David Roussève/REALITY Brings 1940s African-American Jazz Clubs to Life

“Niighthawks” by Edward Hopper

Adjacent paintings at the Art Institute of Chicago offer dramatically contrasting perspectives on American life in the 1940s. Edward Hopper’s “Nighthawks” (1942) is a portrait of alienation, with its lonely figures at the counter of a diner. A few steps away (the last time I visited the Art Institute), Archibald J. Motley Jr.’s “Nightlife” (1943) shows an African-American club so riotously lively, you can almost hear the music. Motley is said to have done his painting as a response to “Nighthawks,” and the message is clear. The white people at the diner may be at the top of the racial pecking order, but guess who’s having all the fun?

“Nightlife” by Archibald J. Motley, Jr.

Both paintings came to mind, watching “Halfway to Dawn” by David Roussève/REALITY, presented by UCSD ArtPower on Friday. The wonderfully ambitious, if over-reaching, piece is a sort of dance-biography of jazz great Billy Strayhorn. Much of the dancing, to Strayhorn classics like “Take the A-Train” and “Lush Life,” has the vitality of the Motley painting. The moves are celebratory and abandoned, a flung arm taking someone into an off-kilter turn. You want to join the nine dancers at the party.

David Roussève/REALITY in “Halfway to Dawn.” Photo: Rose Eichenbaum.

Yet, as we learn from text (written by Roussève) that appears on a video screen, Strayhorn himself was never entirely at the party. An openly gay man, he made his career in the jazz world in the 1930s through 1960s, and Roussève suggests that, at least in part due to homophobia, he got far less recognition than his talent deserved. He spent years in the shadow of Duke Ellington, who gave him a steady income but also put his own name on Strayhorn compositions. And Strayhorn’s heavy drinking and smoking contributed to his death from esophageal cancer in 1967.

In “Halfway to Dawn,” as everyone gets wild, there’s often one person who stands alone at the back of the stage, facing away, as separate as Hopper’s “Nighthawks.” A man shouts “Fun! Fun! Fun!” but it feels as if he’s trying too hard; and, as the piece proceeds, he sounds desperate. A clown does a merry jig in a video but later becomes a tragic figure.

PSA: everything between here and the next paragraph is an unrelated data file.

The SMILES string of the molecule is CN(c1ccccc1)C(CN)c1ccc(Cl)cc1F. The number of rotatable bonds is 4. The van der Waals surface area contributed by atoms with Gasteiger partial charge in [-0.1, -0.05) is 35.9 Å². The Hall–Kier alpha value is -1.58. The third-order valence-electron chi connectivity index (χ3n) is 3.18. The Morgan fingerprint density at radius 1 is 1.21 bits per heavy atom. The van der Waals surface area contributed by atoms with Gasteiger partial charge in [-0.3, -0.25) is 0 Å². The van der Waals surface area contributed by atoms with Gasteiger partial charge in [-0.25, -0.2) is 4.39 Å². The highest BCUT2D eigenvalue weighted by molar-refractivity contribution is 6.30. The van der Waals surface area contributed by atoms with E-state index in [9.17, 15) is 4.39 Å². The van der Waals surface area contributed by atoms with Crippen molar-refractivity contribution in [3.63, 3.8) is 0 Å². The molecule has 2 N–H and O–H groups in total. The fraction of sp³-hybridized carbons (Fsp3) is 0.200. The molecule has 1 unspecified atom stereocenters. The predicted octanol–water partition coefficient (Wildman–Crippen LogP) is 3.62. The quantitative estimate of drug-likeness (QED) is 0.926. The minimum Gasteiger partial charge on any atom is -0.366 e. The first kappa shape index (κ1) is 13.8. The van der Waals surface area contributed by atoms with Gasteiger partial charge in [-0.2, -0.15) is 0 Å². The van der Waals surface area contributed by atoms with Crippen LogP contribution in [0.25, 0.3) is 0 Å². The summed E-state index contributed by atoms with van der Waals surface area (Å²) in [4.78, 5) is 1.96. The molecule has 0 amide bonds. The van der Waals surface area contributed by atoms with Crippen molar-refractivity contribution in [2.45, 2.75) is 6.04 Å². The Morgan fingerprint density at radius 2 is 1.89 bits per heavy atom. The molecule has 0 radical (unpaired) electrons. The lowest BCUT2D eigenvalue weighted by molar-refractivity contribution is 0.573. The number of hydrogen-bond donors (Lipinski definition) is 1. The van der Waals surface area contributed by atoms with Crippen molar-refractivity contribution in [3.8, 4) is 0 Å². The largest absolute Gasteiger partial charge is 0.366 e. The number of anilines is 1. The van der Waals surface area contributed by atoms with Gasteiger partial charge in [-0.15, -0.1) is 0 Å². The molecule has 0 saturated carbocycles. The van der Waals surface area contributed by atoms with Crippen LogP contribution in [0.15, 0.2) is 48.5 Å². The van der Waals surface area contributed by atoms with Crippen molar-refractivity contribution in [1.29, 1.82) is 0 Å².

“Halfway to Dawn.” Photo: Rose Eichenbaum.

Two dancers loosely represent Strayhorn and Ellington. Both of them happen to be named Kevin, a coincidence that gets played with onstage, and both are spectacular movers. Kevin Le, the smallish man who plays Strayhorn, is compact and quick, and he’s poignant as the sad clown. Tall, rangy Kevin Williamson, as Ellington, is big yet graceful, and it’s hard to take your eyes from him. Both men, like many in the outstanding cast, are graduates of UCLA’s Department of World Arts and Cultures/Dance, where Roussève is a professor.

The piece uses dance, music, spoken word, text, and video images (created by Cari Ann Shim Sham) shown on a large screen: a burning cigarette, the bell of a trumpet mouth, champagne glasses, what look like blood cells. There’s also footage of the 1960s civil rights movement—in which Strayhorn was deeply involved—shown on two smaller screens onstage, although I couldn’t see them. (Here’s where I get in my kvetch about the refurbishing of Mandeville Auditorium. How could any theater designer imagine it was smart to eliminate the raking in the front section?)

“Halfway to Dawn.” Photo: Rose Eichenbaum.

There are a lot of elements to weave together, and this ambitious project didn’t entirely succeed. The dancing and music were exuberant, and I came out knowing a lot about Billy Strayhorn, but I felt more educated than transported. The play among the dancers—chatting as they put on costumes, calling out, “Kevin! Kevin!”—created an inviting society onstage; it also felt like a distraction. And I wish Roussève had gone beyond the trope of the sad clown and come up with something more particular.

That said, it was thrilling to experience the magnitude of Roussève’s vision. If “Halfway to Dawn” fell short, that’s because it reached so high.

While this was a one-night-only program, there are three more ArtPower dance offerings coming up this season. Beijing Dance Company will be here January 30. Ephrat Asherie Dance February 28, and MacArthur grant-winning tap artist Michelle Dorrance brings her company to town on May 15. I saw Asherie at Jacobs Pillow Dance Festival last summer and Dorrance in Los Angeles, and both were well worth the trip.


  1. Kris Eitland on November 14, 2018 at 3:51 pm

    Spot on review. And I was impressed with glorious arms twisting but was unable to see their legs or feet. Felt like I was was seated in a swimming pool. Mandeville was never a great dance venue, and now it’s worse.

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